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Away With the Manger


Every holiday season, Italians bring up a debate with all the flavor of a roast chestnut found under the couch around Easter: which is better, the Christmas tree or a nativity scene?
Most people here have both. That doesn’t stop enterprising pollsters and journalists from bringing it up again. And again.
This year there is a new element: department store chain La Rinascente decided not to stock figurines of the holy family in its holiday decor section.

Coming from a dual-decoration household myself, it seems kind of a moot point. It’s not that people don’t like the nativity scene, it’s just that the crèche does not lend itself much to Christmas capitalism.
Think about it. Many people lovingly shape pastoral hills out of papier-mâché, then place the stall, add Mary and Joseph (baby Jesus makes his appearance on Christmas day), plus maybe a few barnyard animals. That’s really it. Sure, you can have your three kings and entire villages in the background if you wish. Most times, though, simplicity is what you’re going for.
There’s a whole neighborhood in Naples where new figurines are created every year (2006 notables include Golden Ball winner Fabio Cannavaro, though doesn’t render him justice at all), but most people tend to leave it the way it is. Until one of the figures breaks when you’re wrapping it in tissue during a post-holiday bicker session, you’re pretty much set.
Christmas trees, by definition, need a lot of bling. There’s a lot of buying involved to cover all that pine and if you’re lucky, maybe one of those gingerbread men the kids lovingly misformed then covered in shellac will finally disintegrate and allow you to get something new. And tree trimmings go in and out of fashion, and consequently on sale in January, but the holy family remains the same.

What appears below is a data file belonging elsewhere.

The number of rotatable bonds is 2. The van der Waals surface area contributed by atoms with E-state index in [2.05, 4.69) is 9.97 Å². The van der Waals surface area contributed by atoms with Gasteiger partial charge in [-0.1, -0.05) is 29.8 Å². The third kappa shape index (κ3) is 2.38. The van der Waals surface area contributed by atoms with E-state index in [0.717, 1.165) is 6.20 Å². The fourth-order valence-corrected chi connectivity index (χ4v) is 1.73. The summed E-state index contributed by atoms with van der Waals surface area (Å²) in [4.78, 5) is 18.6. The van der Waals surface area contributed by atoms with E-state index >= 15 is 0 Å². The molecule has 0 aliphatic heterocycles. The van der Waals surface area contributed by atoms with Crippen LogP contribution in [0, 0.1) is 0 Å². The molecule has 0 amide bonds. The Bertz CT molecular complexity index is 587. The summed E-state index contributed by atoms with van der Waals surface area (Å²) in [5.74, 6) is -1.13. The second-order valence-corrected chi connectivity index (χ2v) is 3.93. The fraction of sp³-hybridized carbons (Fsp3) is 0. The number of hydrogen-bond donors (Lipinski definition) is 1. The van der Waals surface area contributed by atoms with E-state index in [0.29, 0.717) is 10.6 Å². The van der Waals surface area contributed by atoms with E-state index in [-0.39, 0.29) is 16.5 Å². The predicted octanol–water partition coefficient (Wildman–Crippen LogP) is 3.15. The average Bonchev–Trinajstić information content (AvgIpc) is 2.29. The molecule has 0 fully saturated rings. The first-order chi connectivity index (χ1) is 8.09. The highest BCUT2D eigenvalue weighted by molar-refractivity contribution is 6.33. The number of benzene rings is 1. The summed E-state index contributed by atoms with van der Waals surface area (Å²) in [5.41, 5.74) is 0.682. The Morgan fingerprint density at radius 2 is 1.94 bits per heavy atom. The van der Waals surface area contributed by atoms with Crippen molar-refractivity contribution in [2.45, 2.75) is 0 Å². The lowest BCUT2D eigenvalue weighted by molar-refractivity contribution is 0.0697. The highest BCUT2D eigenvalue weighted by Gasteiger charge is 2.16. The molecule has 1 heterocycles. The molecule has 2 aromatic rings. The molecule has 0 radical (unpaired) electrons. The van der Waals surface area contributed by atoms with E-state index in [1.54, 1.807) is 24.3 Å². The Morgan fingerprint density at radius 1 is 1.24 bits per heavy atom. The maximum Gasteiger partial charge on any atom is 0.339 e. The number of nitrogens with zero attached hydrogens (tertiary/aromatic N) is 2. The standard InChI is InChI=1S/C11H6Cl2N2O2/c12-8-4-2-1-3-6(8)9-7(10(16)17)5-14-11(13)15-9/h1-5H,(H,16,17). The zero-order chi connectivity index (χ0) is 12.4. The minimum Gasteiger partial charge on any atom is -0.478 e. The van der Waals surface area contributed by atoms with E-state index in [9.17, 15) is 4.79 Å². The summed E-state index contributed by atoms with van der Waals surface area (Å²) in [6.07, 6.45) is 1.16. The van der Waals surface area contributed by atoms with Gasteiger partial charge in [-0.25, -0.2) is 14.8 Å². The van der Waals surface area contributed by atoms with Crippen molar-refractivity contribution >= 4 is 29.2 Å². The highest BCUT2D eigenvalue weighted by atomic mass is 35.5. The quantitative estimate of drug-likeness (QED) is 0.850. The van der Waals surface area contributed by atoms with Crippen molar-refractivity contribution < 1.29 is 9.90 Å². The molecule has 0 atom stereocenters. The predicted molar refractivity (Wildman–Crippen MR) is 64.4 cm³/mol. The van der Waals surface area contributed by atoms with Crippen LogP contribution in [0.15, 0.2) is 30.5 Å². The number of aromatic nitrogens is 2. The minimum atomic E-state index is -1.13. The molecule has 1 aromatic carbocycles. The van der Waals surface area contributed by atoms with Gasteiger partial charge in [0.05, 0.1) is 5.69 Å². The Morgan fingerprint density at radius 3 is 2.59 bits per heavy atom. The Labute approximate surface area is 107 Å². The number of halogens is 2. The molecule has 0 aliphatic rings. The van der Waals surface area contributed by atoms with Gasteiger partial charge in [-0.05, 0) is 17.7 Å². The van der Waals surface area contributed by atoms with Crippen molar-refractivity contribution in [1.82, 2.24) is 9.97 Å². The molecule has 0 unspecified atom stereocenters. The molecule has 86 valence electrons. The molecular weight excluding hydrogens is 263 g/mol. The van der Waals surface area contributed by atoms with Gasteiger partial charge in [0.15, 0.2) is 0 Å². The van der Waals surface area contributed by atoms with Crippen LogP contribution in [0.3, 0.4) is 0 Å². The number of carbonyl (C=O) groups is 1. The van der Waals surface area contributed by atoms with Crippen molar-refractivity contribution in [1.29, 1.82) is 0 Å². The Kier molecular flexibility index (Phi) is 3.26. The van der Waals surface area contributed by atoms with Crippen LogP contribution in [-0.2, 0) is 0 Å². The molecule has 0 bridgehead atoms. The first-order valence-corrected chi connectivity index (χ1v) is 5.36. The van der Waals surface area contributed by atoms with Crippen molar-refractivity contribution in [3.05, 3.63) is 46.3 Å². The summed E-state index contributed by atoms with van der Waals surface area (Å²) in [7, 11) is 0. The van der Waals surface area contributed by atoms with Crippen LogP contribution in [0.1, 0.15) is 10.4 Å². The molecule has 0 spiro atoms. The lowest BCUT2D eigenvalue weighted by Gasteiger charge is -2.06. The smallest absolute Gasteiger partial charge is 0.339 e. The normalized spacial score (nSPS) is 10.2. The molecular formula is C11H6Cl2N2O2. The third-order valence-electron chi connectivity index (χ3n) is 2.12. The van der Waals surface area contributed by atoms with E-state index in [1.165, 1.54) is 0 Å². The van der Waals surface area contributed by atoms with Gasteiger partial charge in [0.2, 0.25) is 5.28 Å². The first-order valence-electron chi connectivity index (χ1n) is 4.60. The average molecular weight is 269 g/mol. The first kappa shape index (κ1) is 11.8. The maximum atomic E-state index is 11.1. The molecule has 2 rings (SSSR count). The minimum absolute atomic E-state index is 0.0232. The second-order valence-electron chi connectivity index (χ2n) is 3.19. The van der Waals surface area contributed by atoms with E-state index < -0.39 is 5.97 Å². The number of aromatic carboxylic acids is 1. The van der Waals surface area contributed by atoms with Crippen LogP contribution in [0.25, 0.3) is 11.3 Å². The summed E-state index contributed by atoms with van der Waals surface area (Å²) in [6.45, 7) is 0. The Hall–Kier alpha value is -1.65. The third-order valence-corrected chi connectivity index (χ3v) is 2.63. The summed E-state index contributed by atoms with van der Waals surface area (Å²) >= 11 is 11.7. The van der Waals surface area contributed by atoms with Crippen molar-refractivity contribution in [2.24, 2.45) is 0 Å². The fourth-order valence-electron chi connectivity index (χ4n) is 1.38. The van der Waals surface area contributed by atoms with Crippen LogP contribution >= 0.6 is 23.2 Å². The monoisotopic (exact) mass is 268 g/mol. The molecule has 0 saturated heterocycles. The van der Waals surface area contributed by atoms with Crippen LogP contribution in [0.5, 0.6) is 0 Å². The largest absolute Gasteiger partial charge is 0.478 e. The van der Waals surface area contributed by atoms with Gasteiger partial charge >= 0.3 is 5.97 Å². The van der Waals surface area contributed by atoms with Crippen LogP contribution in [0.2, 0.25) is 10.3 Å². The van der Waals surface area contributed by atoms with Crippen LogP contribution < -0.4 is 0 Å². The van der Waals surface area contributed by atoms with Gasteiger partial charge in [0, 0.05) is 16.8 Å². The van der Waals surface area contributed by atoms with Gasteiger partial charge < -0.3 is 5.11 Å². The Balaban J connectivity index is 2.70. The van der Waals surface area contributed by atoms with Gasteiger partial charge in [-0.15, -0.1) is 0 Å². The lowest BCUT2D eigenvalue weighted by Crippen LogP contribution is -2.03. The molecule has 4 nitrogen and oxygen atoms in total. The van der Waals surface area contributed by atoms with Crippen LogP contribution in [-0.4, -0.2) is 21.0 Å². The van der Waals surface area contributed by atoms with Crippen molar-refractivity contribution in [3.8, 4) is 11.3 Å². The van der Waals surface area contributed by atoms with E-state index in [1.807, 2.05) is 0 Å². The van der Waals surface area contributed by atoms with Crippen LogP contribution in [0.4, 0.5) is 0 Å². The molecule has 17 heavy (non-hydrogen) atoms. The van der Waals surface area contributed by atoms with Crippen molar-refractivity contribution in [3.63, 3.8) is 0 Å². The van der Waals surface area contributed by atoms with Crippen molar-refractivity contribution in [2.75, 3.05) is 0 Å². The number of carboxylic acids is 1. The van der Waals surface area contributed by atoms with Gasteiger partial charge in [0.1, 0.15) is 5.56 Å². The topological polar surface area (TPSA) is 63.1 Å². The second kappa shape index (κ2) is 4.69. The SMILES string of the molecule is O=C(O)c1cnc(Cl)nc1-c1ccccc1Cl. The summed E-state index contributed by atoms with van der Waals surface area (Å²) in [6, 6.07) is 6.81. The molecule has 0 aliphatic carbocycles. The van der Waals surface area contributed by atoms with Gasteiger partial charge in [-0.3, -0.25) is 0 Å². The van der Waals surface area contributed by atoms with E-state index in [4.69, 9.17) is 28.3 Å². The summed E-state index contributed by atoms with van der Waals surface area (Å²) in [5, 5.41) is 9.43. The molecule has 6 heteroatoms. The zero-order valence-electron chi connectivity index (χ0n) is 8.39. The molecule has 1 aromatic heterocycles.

On a recent DIY mission (no life-changing air fresheners this time), I noted the decorations on hand. There were about four aisles of tinsel, globes, moving Santas and miscellany and only one of stuff for nativity scenes. Different sizes of Joseph and Mary figures (larger ones in ceramic check in at 45 euro) plus extras like sheep (a plastic flock of four cost 3.90) and a few spectacular extras like an working mill scene and a moving carpenter.
One of the reasons that the nativity scene will stay on the scene is that kids like them: the doll-like aspect is more interesting to them than decor favored by adults. If the parents take them to church, they also see a grander one there, plus there are live nativity scenes or especially elaborate ones in a lot of Italian towns.
It’s unlikely that manger scenes will really go away in a Catholic country any time soon. Italians like them so much, they even put them in sex shops. (Italian only)

Share  Posted by Nicole Martinelli at 7:59 AM | Permalink

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